Invisible Paint Brushes rock Circulation: 197,651,278 Issue: 995 | 3rd day of Storing, Y25
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A Missing Piece


by 77thbigby

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Skip awoke with a start. For a moment, he lay there, wondering what had woken him. Then he heard it: a hoarse cough. He rolled out of bed, casting his Doglefox, Wes a curious look. His Doglefox was just waking up himself and he looked fine.

      He rose to his feet and crossed the hall to his best friend’s room. He was about to knock when he heard the cough come again. He opened the door startled to see Russ still in bed. That never happened!

      Russ looked worse than Skip had ever seen. The Red Kyrii’s brown eyes were bright with fever, his normally well-groomed mane was a mess and his nose dripped.

      “Russ!” Skip exclaimed in alarm, hurrying to his best friend’s side. “You need to see a doctor!”

      “I’m fi-,” Russ began before coughing again.

      “You are not fine!”

      “I have to be fine. Its harvest time. I have to get to work,” Russ said, voice stuffy.

      “Not like this!” Skip argued. “The Bancrofts will have to manage without you. I’m calling the doctor.” The Burlap Ixi headed for the door but paused to look back. “Stay in bed!”

      “Skip, wait!” Russ called weakly but Skip was already headed for the phone.

      Skip was about to pick up the phone when he realized that he didn’t actually know the number to call the doctor. He walked back down the hall to Russ’ room, giving his best friend a sheepish look.

      Sick as he was, Russ’ eyes gleamed with humour. “You don’t know the number, do you?”

      Skip laughed, shaking his head. “Nope!”

      Russ nodded towards his phone on his nightstand. “I have it. Just use mine.”

      Skip picked up the phone, unused to using it as he didn’t have one for himself. Thankfully, he’d seen enough folks use one that he got the gist. Still, it took a few moments to figure out how to reach the contact list and dial the right number. Thankfully, the doctor answered on the first ring and was quick to reassure Skip he would be right over. He stood at Russ’ bedside, worried gaze fixed on his best friend.

      It was less than half an hour before the doc arrived, letting himself into their farmhouse. He was a yellow Kacheek known by everybody as Doc Sunny. He took in the situation at a glance. He gave Russ a sympathetic look. “Looks like you’ve got the flu, Russ.”

      “The flu? But I can’t have the flu when there’s work to be done!”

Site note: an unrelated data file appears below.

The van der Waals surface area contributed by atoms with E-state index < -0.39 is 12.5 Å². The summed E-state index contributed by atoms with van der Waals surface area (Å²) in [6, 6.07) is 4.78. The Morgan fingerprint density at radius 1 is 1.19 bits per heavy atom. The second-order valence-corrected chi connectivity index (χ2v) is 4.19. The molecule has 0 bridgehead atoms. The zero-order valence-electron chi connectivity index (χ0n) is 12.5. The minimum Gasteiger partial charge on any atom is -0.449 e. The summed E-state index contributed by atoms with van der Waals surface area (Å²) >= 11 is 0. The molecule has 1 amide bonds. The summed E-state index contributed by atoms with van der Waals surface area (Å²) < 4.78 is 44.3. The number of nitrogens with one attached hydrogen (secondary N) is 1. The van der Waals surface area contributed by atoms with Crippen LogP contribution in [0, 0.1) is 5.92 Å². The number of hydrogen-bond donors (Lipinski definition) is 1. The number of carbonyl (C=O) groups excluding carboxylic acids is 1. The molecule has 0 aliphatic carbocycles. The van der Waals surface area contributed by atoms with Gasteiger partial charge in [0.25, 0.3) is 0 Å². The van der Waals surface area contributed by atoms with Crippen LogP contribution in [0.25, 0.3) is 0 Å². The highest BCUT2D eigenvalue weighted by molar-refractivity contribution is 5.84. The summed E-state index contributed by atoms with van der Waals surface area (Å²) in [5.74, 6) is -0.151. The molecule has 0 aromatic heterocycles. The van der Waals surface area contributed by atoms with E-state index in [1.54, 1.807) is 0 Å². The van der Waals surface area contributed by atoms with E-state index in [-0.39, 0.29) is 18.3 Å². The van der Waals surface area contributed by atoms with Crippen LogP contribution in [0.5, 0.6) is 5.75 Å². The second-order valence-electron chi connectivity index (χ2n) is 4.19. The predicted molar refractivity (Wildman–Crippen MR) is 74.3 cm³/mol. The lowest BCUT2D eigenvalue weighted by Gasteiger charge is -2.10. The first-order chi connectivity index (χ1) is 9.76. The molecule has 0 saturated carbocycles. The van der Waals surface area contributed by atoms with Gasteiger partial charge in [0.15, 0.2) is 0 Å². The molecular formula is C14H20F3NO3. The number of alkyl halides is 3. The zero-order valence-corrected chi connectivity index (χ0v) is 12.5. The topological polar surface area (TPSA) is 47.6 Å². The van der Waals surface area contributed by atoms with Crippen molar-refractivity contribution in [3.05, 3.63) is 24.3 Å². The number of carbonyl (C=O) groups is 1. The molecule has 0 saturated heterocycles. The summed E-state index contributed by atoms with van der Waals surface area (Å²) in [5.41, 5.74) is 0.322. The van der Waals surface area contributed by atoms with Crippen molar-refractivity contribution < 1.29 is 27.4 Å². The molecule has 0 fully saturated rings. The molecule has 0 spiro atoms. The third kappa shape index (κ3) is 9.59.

“You won’t be working for a while.”

      “How long does the flu usually last?”

      “Anywhere from a few days to a couple weeks.”

      “A couple weeks?!” Russ groaned, flopping back onto his pillow.

      “Your body needs rest. You won’t get better if you push yourself too hard.”

      Russ had turned his face away, eyes closed. “Alright, I hear ya, doc. I’ll rest, much as I hate the thought of being stuck in bed.”

      “It's for your own good, Russ,” Skip said softly.

      Russ grimaced but didn’t argue.

      Skip looked over at Doc Sunny. “Thanks, doc.”

      “Any time. If you need anything else, don’t hesitate to call,” Doc Sunny said with a nod to the two of them before seeing himself out.

      “Skip, call the Bancrofts and let them know I’m down with the flu,” Russ said.

      “I’m on it,” Skip said. “Then, I’ll leave you to-”

      “Rest, I know!”

      Skip smiled indulgently at how petulant his best friend sounded. Though, he knew how hard-working the Kyrii was and just how much it bothered him to know that he wasn’t going to be able to be there when the Bancrofts needed him most.

     ~ ~ ~ ~ ~

      Brick hung up the phone, looking grim.

      “What’s wrong?” Bell, his wife, asked with some concern.

      “That was Skip. He called to let us know that Russ is down with the flu so he won’t be around for a while,” Brick informed his wife.

      Bell’s face immediately filled with concern. “Oh, I’m sorry to hear that! Poor Russ!”

      “You mean poor us what with harvest happen’ an all.”

      “He can’t help being sick, Brick,” Bell chided gently.

      “I know. We’ll all just have to pitch in extra, is all.”

      Thankfully, Russ’ organizational skills were second to none. Brick was technically the boss but Russ was his right hand ‘pet and helped run the day-to-day operations. The Bancroft food kitchen had grown faster than anyone had anticipated and the young Meercas had quickly realized they couldn’t run their organization on their own. Thankfully, Russ had come in when they needed him most. His experience and steady hand had helped them immensely and Bancroft’s Kitchen wouldn’t be nearly as successful without him.

      So, they felt his absence sorely now. Bell handled the front end while Brick handled the back. They were run off their feet as they took inventory, packed boxes and accepted deliveries from across the countryside. It was a never-ending cycle. They couldn’t wait for Russ to get better!

     ~ ~ ~ ~ ~

      “I’m going to make something to eat,” Skip said.

      Russ sat up quickly, giving him a look. “First, you don’t know how to cook, and second, you’re made of burlap and straw. You’re practically a walking fire hazard.”

      “How hard can it be? Besides, you’re in no condition to take care of anything and you’ve gotta eat. I’ll figure it out, Russ.”

      Russ frowned, struggling to rise. “Skip-”

      “Russ,” Skip said, gently pushing his best friend back into bed. “You heard Doc. The more you push yourself, the longer it’ll take for you to get better.”

      Russ looked at Skip for a long moment and Skip looked steadily back. The Red Kyrii heaved a sigh. “Fine, but be careful, alright? The fire extinguisher is under the sink, if you need it. You remember how to use it?”